Those with high testosterone but low cortisol always asked for a rematch after losing—they demonstrated competitiveness. But, those with high cortisol never asked for a rematch, even if they had high testosterone. These results suggest cortisol takes precedence over testosterone and minimizes its effects. [16]

Another study showed women perceive men with high cortisol levels as less attractive than those with low cortisol levels. Again, this occurred even in men with high testosterone. [17] It seems the best way to take advantage of whatever testosterone you do have is to keep stress to a minimum as much as possible.

Aside from minimizing stress, another way to lower cortisol levels is to lose weight. In a 2013 study, overweight or obese men had a 51% rise in cortisol after they ate lunch. By contrast, lean men who ate a similar meal only had a 5% cortisol rise. [18]

No matter what your testosterone level is, don’t assume it can only go down from here. Making any or all of these lifestyle changes will put you on the right track for boosting low testosterone and keeping it at a healthy level.

References

[1] Sekerovic, Z., C. Lord, et al. “High testosterone levels are associated with larger amounts of slow-wave sleep in middle-aged men.” Sleep and Health. 20th Congress of the European Sleep Research Society. Lisbon, Portugal. 2010 Sep 17. Available from: http://registration.akm.ch/einsicht.php?XNABSTRACT_ID=110476&XNSPRACHE_ID=2&XNKONGRESS_ID=118&XNMASKEN_ID=900.

[2] Doheny, Kathleen. “Testosterone Decline: Not Inevitable With Age?” WebMD Health News. 2011. Available from: http://www.webmd.com/healthy-aging/news/20110607/testosterone-decline-not-inevitable-with-age.

[3] Haider, Syed G. “Leydig Cell Steroidogenesis: Unmasking the Functional Importance of Mitochondria.” Endocrinology. 148.6 (2007): 2581-2582. Available from: http://endo.endojournals.org/content/148/6/2581.full.pdf.

[4] Volek, Jeff S., William J. Kraemer, Jill A. Bush, Thomas Incledon, and Mark Boetes. “Testosterone and cortisol in relationship to dietary nutrients and resistance exercise.” Journal of Applied Physiology. 82.1 (1997): 49-54. Available from: http://jap.physiology.org/content/82/1/49.full.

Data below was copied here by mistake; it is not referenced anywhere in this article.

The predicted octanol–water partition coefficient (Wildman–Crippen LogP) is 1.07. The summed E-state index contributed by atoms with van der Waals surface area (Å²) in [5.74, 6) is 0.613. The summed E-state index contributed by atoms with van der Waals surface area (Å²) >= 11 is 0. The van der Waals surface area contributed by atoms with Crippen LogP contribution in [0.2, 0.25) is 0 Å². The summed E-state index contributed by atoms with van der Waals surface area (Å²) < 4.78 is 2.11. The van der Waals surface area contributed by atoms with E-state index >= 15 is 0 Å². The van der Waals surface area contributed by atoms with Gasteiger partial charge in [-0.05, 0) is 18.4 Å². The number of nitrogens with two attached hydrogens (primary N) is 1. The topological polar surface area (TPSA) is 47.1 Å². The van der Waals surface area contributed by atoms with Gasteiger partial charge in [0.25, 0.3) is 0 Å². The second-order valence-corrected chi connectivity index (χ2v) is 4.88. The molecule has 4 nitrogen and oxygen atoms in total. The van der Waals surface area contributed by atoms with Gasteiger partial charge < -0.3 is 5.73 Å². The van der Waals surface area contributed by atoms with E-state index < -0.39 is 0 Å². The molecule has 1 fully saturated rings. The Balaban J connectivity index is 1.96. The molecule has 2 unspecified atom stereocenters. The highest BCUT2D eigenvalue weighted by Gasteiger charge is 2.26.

[5] Hmalainen, E, H Adlercreutz, P Puska, and P Pietinen. “Diet and serum sex hormones in healthy men.” Journal of Steroid Biochemistry. 20.1 (1984): 459-64. Available from: http://www.ncbi.nlm.nih.gov/pubmed/6538617?dopt=Abstract.

[6] Reed, M.J., R.W. Cheng, M. Simmonds, W. Richmond, and V.H.T. James. “Dietary Lipids: An Additional Regulator of Plasma Levels of Sex Hormone Binding Globulin.” The Journal of Clinical Endocrinology & Metabolism. 64.5 (1987): 1083. Available from: http://jcem.endojournals.org/content/64/5/1083.abstract?ijkey=f60cfd4e7de2b56d1f51acb0c08b0cdbd40bccf7&keytype2=tf_ipsecsha.

[7] South, James. “Testosterone and Andropause.” Complementary Prescriptions. Available from: http://www.cpmedical.net/articles/testosterone-and-andropause.

[8] Prasad, AS, CS Mantzoros, FW Beck, JW Hess, and GJ Brewer. “Zinc status and serum testosterone levels of healthy adults.” Nutrition. 12.5 (1996): 344-8. Available from: http://www.ncbi.nlm.nih.gov/pubmed/8875519.

[9] Cinar, V, Y Polat, AK Baltaci, and R Moqulkoc. “Effects of magnesium supplementation on testosterone levels of athletes and sedentary subjects at rest and after exhaustion.” Biological Trace Element Research. 140.1 (2011): 18-23. Available from: http://www.ncbi.nlm.nih.gov/pubmed/20352370.

[10] Office of Dietary Supplements. “Dietary Supplement Fact Sheet: Magnesium.” National Institutes of Health. 2009 Jul 13. Available from: http://ods.od.nih.gov/factsheets/Magnesium-HealthProfessional/.

[11] Pilz, S, S Frisch, et al. “Effect of vitamin d supplementation on testosterone levels in men.” Hormone and Metabolic Research. 43.3 (2011): 223-5. Available from: http://www.ncbi.nlm.nih.gov/pubmed/21154195.

[12] Goh, VH, and TY Tong. “Sleep, sex steroid hormones, sexual activities, and aging in Asian men.” Journal of Andrology. 31.2 (2010): 131-7. Available from: http://www.ncbi.nlm.nih.gov/pubmed/19684340.

[13] Leproult, Rachel, and Eve Van Cauter. “Effect of 1 Week of Sleep Restriction on Testosterone Levels in Young Healthy Men.” The Journal of the American Medical Association. 305.21 (2011): 2173-2174. Available from: http://jama.jamanetwork.com/article.aspx?articleid=1029127.

[14] Barrett-Connor, Elizabeth, Thuy-Tien Dam, et al. “The Association of Testosterone Levels with Overall Sleep Quality, Sleep Architecture, and Sleep-Disordered Breathing.” Journal of Clinical Endocrinology and Metabolism. 93.7 (2008): 2602-2609. Available from: http://www.ncbi.nlm.nih.gov/pmc/articles/PMC2453053/.

[15] “Twelve Simple Tips to Improve Your Sleep.” Division of Sleep Medicine, Harvard Medical School. 2007 Dec 18. Available from: http://healthysleep.med.harvard.edu/healthy/getting/overcoming/tips.

[16] “Stress Hormone blocks Testosterone’s Effects, Study Shows.” The University of Texas at Austin. 2010 Sep 27. Available from: http://www.utexas.edu/news/2010/09/27/stress-hormone/.

[17] Harding, Anne. “Are women turned off by stressed-out men?” CNN.com. 2012 Feb 22. Available from: http://www.cnn.com/2012/02/22/health/living-well/testosterone-women.

[18] Turner, Anne I, Susan J Torres, et al. “Overweight and Obesity Influence Cortisol Response to Food Ingestion in Men.” Endocrine Reviews. 34.3 (2013): SAT-41. Available from: http://edrv.endojournals.org/cgi/content/meeting_abstract/34/03_MeetingAbstracts/SAT-41?sid=214a77df-5c11-4d7c-bb08-4ea8b2d3dd6c.